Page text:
This morning I looked through a couple of pictures I took last night. I thought about Eliza being held and loved on genuinely by people that we’ve only know a few months. And I trust them, I can walk out of the room and know she’s in safe hands and feels so loved and cared for. I thought about Jack eating a chocolate chip muffin out a friend’s hands- it was a mess, Jack was picking chocolate off of our friend’s fingers and they both were smiling so big. Something about it was so crazy beautiful to me. At the end of the night a mini jam session started. Jack and his best bud Kai were playing the bongo together, periodically taking breaks to eat chips off of it or to kiss it…. for whatever 2 year old reasons. Another friend’s 4 year old was strumming a guitar and a couple of adults sang and played too. It feels important to note that the jam session was started by the adults and they willingly invited the kids in, not the other way around. Jack danced and jumped and banged… and felt. He felt- he was fully engaged. He was also fully engaged as he threw his hat off when I tried to tell him it was time to go. And when he asked for the blue cup 50 times.

Kids are on all of the time. They feel, they haven’t learned the adult art of roboting yet. They are in the moment, every moment. And while that may mean meltdowns and crying, it’s much better than apathy and indifference. I realized last night that I appreciate Jack and Eliza’s emotions, even when they are driving me crazy, because they are allowing themselves to feel. If I could only safeguard this for the rest of their lives, to teach them that even when it hurts, it’s better to feel and work through it than to shut it off and push it down.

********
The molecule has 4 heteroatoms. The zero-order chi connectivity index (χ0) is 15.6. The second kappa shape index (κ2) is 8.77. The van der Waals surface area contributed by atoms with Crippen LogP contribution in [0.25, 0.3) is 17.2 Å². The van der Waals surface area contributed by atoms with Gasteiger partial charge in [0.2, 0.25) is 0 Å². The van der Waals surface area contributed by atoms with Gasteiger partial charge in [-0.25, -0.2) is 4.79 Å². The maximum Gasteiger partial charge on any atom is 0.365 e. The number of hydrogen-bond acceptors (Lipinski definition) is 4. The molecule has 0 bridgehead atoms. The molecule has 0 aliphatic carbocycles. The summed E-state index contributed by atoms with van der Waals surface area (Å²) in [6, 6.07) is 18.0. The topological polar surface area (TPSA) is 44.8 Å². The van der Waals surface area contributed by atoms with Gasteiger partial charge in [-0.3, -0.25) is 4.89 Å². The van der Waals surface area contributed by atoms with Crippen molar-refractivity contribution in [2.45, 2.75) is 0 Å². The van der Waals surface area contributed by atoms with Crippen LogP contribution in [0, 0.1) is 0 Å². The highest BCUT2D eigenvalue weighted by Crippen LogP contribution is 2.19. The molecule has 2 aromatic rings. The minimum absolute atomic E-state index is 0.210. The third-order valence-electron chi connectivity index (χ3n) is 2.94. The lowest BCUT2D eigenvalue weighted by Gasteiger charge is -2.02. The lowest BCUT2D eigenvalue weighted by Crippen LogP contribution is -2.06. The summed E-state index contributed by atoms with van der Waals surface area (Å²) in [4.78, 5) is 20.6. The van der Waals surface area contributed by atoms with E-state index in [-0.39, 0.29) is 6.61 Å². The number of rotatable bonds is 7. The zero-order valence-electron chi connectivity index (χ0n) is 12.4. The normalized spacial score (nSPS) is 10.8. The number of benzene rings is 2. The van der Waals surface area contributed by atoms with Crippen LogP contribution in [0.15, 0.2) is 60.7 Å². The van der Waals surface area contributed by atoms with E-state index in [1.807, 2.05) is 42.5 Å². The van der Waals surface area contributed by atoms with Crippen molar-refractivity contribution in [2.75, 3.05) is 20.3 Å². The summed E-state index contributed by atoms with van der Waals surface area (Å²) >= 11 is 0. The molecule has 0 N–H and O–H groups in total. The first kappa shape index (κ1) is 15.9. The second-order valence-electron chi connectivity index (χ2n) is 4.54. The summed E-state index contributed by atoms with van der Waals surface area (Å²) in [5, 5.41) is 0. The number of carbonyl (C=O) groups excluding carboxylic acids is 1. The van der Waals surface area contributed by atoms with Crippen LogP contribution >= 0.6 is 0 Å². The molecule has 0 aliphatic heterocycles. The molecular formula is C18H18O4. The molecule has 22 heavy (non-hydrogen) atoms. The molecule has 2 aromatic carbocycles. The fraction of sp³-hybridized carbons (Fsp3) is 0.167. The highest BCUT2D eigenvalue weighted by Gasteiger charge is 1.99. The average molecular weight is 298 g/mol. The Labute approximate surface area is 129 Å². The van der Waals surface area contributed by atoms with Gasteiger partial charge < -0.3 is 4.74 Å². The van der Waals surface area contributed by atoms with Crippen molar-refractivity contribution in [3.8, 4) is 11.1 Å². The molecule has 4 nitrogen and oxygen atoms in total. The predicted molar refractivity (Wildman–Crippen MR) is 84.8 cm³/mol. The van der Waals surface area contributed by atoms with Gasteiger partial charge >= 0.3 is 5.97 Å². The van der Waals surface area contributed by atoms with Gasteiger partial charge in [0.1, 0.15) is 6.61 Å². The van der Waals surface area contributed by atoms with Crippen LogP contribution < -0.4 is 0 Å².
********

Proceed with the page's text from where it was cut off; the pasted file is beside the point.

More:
When we go into robot mode we have two choices. Either we stay there, forever, rejecting the very way we were made, or we have to turn our human back on. And when we turn it back on, the things we pushed aside come right back. And then the choice is in front of us again. Living ain’t easy but it sure is beautiful. I saw it last night, I see it every day if I let myself. And we have each other to share in the hard parts and the beautiful parts if we let ourselves.

Today I am rejecting the robot. Even if it means I have to go have my own tantrum in another room, I’m going to try to allow myself to be present in every moment instead of being mindless and numb. Pushing to be present is something I’ve desired for a long time and today I’m going to give it my best attempt to knock down one of my biggest hurdles to achieving it.

You may have this in the bag, but if you don’t, try rejecting your robot too. Let’s do this human thing together, feeling and living and supporting each other in the most meaningful ways possible.


Rejecting the Robot

Failed Lattes


This is what my latte looked like this morning. I loooovvveee getting  a 1/2 caff soy latte with a little bit of honey. Saying it makes Michael groan, I’ve been sarcastically called a princess for ordering it, but when I hear other people order their coffee drinks they sound just as ridiculous and complicated. What I don’t like is paying for them or having to drive to get one so this morning I busted out our $20 espresso machine and made one. And this is what happened. The milk was too foamy and still cold, the coffee was watery, I couldn’t taste the honey, it was just gross. Michael looked at it, laughed a little, and asked if I wanted him to make me one. I paused for a minute, contemplated drinking the sad concoction I had made, and then sighed and said yes. Accepting help, accepting a new latte, is ridiculously hard for me.